One of the Washington area's largest camera store chains has paid Montgomery County $2,500 and agreed not to advertise merchandise as on sale when the price remains the same for an extended period, according to a settlement signed with the county's Office of Consumer Affairs.
Snap Shops, which has 17 stores in the Washington area, signed the agreement after the consumer office monitored the store's newspaper ads for several months last year and found cameras advertised as sale merchandize at the same prices for as long as two months.
Under the terms of the settlement, Snap Shots was not required to admit violating any law. But consumer affairs spokesperson Judy Doctor said the chain store agreed after two months of negotiations not to advertise a price as a sale figure unless the price is a reduction from the store's regular price. It also agreed not to advertise that a sale is for a limited time when, in fact, an item is sold continually at the alleged sale price.
"When an item is continually sold at a so-called sale price, the sale price becomes the regular price," said a statement explaining the terms of the settlement, released by the consumer office after the agreement was reached. "The advertiser is then no longer entitled to say an item is on sale unless a further reduction is made."
Lawyers for Snap Shops declined comment on the settlement.
Doctor said the consumer agency decided to pursue the case after receiving a complaint last spring. After charting the store's ads for several months, Doctor said the agency accumulated several examples of deceptive advertising.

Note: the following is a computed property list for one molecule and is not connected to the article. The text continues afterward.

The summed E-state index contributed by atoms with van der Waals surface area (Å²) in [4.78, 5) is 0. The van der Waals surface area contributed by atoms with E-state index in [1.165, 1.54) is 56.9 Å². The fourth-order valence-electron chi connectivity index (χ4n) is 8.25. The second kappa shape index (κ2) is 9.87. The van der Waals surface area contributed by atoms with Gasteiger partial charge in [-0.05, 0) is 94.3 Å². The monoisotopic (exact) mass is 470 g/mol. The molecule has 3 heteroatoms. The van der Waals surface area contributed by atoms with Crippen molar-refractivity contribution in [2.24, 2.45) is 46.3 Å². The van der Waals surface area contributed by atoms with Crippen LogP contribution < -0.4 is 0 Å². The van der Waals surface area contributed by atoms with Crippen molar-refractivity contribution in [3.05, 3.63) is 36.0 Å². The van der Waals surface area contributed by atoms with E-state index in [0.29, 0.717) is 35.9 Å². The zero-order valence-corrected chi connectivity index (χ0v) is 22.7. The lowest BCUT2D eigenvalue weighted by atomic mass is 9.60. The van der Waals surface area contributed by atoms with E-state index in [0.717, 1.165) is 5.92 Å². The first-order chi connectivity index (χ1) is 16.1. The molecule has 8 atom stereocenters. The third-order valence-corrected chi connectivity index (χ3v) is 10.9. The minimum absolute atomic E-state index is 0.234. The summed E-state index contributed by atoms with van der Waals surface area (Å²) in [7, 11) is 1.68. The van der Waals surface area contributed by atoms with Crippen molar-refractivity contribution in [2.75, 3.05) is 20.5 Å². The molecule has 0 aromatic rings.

Doctor said the store advertised a Vivitar Tele 835AW at a sale price of $49 for 10 or 11 weeks. At another time, a Keystone XR-308 was advertised at a reduced price of $29 for nine out of 11 weeks, Doctor said.
Although there is no specific county law that defines a time limit on sale merchandize, Doctor said the complaints could have been pursued under a county regulation prohibiting deceptive trade practices.
Although the agreement pertains specifically to Montgomery County stores--the consumer affairs office does not have jurisdiction outside the county--Doctor said the agency expects the effects of the agreement to be felt outside of the county because the store's ads covered all of its stores in Maryland, the District and Virginia.